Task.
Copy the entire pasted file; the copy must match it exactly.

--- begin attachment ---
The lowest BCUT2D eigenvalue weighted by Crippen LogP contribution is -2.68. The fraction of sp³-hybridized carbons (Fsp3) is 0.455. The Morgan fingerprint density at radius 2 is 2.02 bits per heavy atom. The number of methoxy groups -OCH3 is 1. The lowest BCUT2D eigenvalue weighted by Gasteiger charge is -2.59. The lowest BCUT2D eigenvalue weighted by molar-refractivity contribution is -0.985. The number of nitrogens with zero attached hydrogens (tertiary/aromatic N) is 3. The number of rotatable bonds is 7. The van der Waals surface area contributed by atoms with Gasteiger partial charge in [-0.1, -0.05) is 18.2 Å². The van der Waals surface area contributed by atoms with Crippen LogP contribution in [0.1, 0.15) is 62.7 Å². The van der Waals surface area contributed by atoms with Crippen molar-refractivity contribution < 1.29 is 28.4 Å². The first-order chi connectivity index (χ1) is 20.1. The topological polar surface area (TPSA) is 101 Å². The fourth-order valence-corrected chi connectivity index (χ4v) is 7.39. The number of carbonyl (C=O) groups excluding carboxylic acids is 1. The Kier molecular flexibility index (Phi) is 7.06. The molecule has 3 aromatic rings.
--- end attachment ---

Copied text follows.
The lowest BCUT2D eigenvalue weighted by Crippen LogP contribution is -2.68. The fraction of sp³-hybridized carbons (Fsp3) is 0.455. The Morgan fingerprint density at radius 2 is 2.02 bits per heavy atom. The number of methoxy groups -OCH3 is 1. The lowest BCUT2D eigenvalue weighted by Gasteiger charge is -2.59. The lowest BCUT2D eigenvalue weighted by molar-refractivity contribution is -0.985. The number of nitrogens with zero attached hydrogens (tertiary/aromatic N) is 3. The number of rotatable bonds is 7. The van der Waals surface area contributed by atoms with Gasteiger partial charge in [-0.1, -0.05) is 18.2 Å². The van der Waals surface area contributed by atoms with Crippen LogP contribution in [0.1, 0.15) is 62.7 Å². The van der Waals surface area contributed by atoms with Crippen molar-refractivity contribution < 1.29 is 28.4 Å². The first-order chi connectivity index (χ1) is 20.1. The topological polar surface area (TPSA) is 101 Å². The fourth-order valence-corrected chi connectivity index (χ4v) is 7.39. The number of carbonyl (C=O) groups excluding carboxylic acids is 1. The Kier molecular flexibility index (Phi) is 7.06. The molecule has 3 aromatic rings.